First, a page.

Consumer Tips for Settling Credit Card Debt
Credit card default rates are now above 10% for several major issuers. This means these banks don’t expect to be paid back on over 10% of their credit card loans. To cut their losses, issuers now appear to be more open to settling or negotiating a payment plan for your credit card debt.
While settlement and payment plans could worsen a poor credit score, it does remove some of the weight from the burden of debt. Experts suggest that cardholders be proactive and try to work out a solution to help them avoid bigger financial problems.
Bank of America, the nation’s largest bank, recently reported that its default rate jumped to 12.5% in May, up from 10.5% the month before. American Express said its default rate rose to 10.4% from 9.9%. Defaults will continue to climb as unemployment continues to rise and the financial crisis continues. This increase in defaults means billions of dollars per year in losses for banks.
Growth in delinquencies is a major problem for credit card issuers. They must write down a balance to zero once a person has been delinquent for 6 months. They will continue to try to collect the debt through a collection agency, but they have to show the loss on their books.
If you are having financial difficulties and can’t make your credit card payments, now is the time to contact your issuer, explain your situation and work out a payment plan. Issuers are now under stress and, in some cases, they may be more willing to work with cardholders to create a payment plan.
Where should consumers start?
If you can make some monthly payment, ask your issuer to lower your rate and waive your fees. In many cases, a lower rate and reducing the interest payment will make a big difference in how much of your debt you can pay off.
If you are in danger of missing a payment, contact your creditors as soon as you realize you have a problem. The sooner you contact them, the more willing they may be to work with you.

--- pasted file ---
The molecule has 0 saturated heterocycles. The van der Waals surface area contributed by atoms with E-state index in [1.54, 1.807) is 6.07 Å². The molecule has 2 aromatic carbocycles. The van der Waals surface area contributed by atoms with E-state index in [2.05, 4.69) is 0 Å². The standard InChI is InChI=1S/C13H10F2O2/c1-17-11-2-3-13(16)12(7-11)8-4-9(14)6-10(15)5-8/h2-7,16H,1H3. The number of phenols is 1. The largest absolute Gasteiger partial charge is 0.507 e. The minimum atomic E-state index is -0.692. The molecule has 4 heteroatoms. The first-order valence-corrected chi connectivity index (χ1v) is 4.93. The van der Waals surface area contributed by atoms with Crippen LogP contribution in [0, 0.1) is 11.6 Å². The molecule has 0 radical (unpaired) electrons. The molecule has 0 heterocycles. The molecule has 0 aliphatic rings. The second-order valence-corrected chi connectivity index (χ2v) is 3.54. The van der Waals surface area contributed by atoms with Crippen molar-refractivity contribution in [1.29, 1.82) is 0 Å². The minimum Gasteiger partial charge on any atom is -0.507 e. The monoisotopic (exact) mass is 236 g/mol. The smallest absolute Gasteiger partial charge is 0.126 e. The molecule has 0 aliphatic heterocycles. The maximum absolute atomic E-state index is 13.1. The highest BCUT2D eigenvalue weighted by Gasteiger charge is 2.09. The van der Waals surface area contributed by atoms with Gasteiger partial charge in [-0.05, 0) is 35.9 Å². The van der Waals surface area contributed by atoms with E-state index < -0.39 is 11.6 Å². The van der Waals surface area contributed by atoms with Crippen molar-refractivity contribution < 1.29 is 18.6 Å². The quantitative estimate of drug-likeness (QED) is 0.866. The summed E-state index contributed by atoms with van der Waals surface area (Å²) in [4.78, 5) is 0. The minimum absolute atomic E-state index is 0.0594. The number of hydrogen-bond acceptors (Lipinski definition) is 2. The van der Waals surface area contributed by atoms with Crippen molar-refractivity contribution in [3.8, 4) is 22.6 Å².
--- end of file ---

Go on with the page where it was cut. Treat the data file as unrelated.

If the first person you speak with can’t help lower your rate or make adjustments to your account, ask to speak with a supervisor. Persistence may be necessary to find the person who can or will help you. Explain that you are in debt, the steps you are taking to repay it, and what you can pay today. The adjustment could result in reducing the amount outstanding or working out a payment plan that could work for both sides. Document all conversations, including the person with whom you spoke, the date, time, and the results.
If you are already in default and unsure of what to do as a first step, don’t ignore the problem and hope it goes away. A good place to start is “Help With My Credit,” a service started by financial institutions and credit card issuers to educate and assist cardholders who are struggling to make their credit card payments. “Help With My Credit” provides a toll-free telephone number ( 1-866-941-1030 ) for consumers to call with credit card and debt issues. Operators will provide information about contacting credit card issuers and accredited credit counseling agencies. Consumers can also get help and information through a website, HelpWithMyCredit.org. ( http://www.helpwithmycredit.org )
If you are in danger of default and close to or over 90 days past due on your account with no hope of paying it off, you can also talk directly with your credit card issuer about debt settlement. They may be able to help you work out a settlement where the account is closed and you pay a portion of the amount that is due.
Keep in mind that there are negatives to arranging a settlement for debt. Closing an account due to settlement is bad for your credit score and will affect your score for several years. If the forgiven debt is more than $600, you must also pay income taxes on the amount that is forgiven by filing a Form 1099-C.
Do not respond to ads from debt settlement companies that promise to cut your debt in half. They charge high fees, much of it due up front, for services that you can sometimes do yourself with the same success. In some cases, they can even make the situation worse.
A non-profit accredited counseling agency can help you get lower interest rates and develop a debt management plan. The National Foundation of Credit Counselors ( http://www.nfcc.org/ ) is a good place to start. Their Debt Management Plan is a systematic way to pay down your outstanding debt through monthly deposits to your credit counseling agency, which will then distribute the full amount of these funds to your creditors. It takes approximately 36-60 months to repay debts through a Debt Management Plan and when you are finished, they will help you re-establish your credit. Fees include a $25 counseling fee and a $10-$25 monthly fee for the Debt Management Plan.